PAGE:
The BC Liberal Party has already proven itself far short on integrity. The inability to hold the Referendum on the HST by June as promised by all candidates will -- unequivocally destroy the public confidence in the party - they have no choice. I would approach this Online voting idea with a great deal of skepticism not simply for the reason that it is unproven, but more importantly for the reason that at this time in this province - an unproven method in the midst of a desperate government - that has little to lose - is more than likely up to no good---On line.

      7 5Rating: +2


      Feb 5, 2011 at 12:42pm

      No way, no electronic voting. BC is far too corrupt a province for that. Even trusting Craig James of Elections BC has been a challenge. He changed the wording of the recall, after the fact. He and Campbell used some very dirty tactics, against the recall. Trust Elections BC, not on your Nelly, we would be out of our minds, to trust electronic voting. Good grief people!! There is not one decent honorable, anything left in this province. Campbell and the BC Liberals, the courts, judges, the RCMP, the FOI tampered with, the media propaganda machine. BC is a cesspool.

      8 4Rating: +4

      Jim Soper

      Feb 5, 2011 at 12:55pm

      1) With a mission critical system, you need a fallback when things go wrong.. In elections, this is the paper ballot. When all else fails, you can count the ballots by hand. Internet voting has no paper. When something goes wrong, and it will, the whole election can be lost because there is no fallback. Indeed, there is no way to even check if something has gone wrong. because you have nothing to check against the computer-based data.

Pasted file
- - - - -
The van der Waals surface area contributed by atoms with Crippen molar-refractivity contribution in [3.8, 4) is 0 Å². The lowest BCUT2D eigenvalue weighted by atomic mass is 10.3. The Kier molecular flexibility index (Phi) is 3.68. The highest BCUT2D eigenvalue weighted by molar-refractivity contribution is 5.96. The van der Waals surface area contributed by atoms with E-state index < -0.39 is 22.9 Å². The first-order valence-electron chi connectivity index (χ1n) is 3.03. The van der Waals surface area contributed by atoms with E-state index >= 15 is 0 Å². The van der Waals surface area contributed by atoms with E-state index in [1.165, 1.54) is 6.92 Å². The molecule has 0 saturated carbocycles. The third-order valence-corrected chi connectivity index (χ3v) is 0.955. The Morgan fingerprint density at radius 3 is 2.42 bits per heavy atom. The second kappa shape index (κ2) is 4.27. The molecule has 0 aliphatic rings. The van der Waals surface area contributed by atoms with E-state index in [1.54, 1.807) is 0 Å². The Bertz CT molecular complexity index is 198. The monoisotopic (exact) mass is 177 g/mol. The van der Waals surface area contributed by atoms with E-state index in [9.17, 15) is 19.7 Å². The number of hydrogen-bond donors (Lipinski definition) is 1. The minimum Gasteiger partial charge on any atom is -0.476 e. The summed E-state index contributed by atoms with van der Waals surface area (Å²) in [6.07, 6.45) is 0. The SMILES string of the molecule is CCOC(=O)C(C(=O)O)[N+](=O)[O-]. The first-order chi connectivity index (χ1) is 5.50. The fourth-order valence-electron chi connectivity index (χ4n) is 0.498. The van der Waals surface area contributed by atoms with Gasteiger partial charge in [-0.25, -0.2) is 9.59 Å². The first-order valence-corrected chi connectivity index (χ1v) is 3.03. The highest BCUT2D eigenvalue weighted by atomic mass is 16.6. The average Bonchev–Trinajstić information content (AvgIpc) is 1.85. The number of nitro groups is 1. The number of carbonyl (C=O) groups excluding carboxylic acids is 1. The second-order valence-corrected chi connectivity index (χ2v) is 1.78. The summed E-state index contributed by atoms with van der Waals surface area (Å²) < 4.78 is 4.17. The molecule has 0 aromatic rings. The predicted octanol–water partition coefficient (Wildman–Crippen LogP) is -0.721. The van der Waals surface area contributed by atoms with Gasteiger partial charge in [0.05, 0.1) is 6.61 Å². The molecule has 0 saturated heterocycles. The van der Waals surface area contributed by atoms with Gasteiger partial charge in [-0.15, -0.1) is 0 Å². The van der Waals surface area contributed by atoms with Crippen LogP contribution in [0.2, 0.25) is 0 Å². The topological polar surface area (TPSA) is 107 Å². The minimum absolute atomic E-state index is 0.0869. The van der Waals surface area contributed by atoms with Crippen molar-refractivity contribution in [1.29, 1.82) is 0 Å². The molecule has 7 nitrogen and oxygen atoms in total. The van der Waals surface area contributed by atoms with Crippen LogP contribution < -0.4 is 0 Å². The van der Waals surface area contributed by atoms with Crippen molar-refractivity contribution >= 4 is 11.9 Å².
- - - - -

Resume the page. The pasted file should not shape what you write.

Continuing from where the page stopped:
2) Aside from the inherent vulnerabilities of any computer system, especially home computer systems, an Internet-based system is open to attack by anyone on the planet. Think of your most evil bad guys. Do you really want to give them an opening to cast 100,000 votes on your system? Or to just shut is down on election day by flooding it with millions of messages from the Internet?

      The Internet was not designed from the start with security in mind. Therefore, it cannot be secure. Maybe someday somebody will create an Internet 2.0 that is less insecure. But we do not have that right now. This is not an option.

      5 8Rating: -3


      Feb 5, 2011 at 2:21pm

      Actually the headline should read "Politicians like Christy Clark and Dianne Watts promote online voting despite its dismal record. This way they can ensure they will be able to manipulate the results so they can win the election!"

      Now that headline makes sense why they support it!

      6 8Rating: -2